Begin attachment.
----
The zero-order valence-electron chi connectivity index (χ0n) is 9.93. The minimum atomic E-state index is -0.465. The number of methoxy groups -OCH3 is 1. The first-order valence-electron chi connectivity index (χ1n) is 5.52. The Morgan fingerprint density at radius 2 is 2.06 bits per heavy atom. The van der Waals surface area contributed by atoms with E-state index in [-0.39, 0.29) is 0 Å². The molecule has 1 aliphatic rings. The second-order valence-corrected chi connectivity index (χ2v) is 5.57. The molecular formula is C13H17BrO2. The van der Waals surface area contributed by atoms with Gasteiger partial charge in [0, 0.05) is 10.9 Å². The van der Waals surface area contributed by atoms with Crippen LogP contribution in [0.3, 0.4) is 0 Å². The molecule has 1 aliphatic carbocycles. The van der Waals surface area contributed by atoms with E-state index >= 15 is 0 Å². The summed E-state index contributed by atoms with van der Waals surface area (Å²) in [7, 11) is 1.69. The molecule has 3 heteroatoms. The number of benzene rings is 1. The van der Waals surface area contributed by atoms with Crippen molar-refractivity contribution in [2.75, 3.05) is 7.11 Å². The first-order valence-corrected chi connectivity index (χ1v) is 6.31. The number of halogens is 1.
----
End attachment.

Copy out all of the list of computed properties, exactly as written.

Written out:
The zero-order valence-electron chi connectivity index (χ0n) is 9.93. The minimum atomic E-state index is -0.465. The number of methoxy groups -OCH3 is 1. The first-order valence-electron chi connectivity index (χ1n) is 5.52. The Morgan fingerprint density at radius 2 is 2.06 bits per heavy atom. The van der Waals surface area contributed by atoms with E-state index in [-0.39, 0.29) is 0 Å². The molecule has 1 aliphatic rings. The second-order valence-corrected chi connectivity index (χ2v) is 5.57. The molecular formula is C13H17BrO2. The van der Waals surface area contributed by atoms with Gasteiger partial charge in [0, 0.05) is 10.9 Å². The van der Waals surface area contributed by atoms with Crippen LogP contribution in [0.3, 0.4) is 0 Å². The molecule has 1 aliphatic carbocycles. The van der Waals surface area contributed by atoms with E-state index >= 15 is 0 Å². The summed E-state index contributed by atoms with van der Waals surface area (Å²) in [7, 11) is 1.69. The molecule has 3 heteroatoms. The number of benzene rings is 1. The van der Waals surface area contributed by atoms with Crippen molar-refractivity contribution in [2.75, 3.05) is 7.11 Å². The first-order valence-corrected chi connectivity index (χ1v) is 6.31. The number of halogens is 1.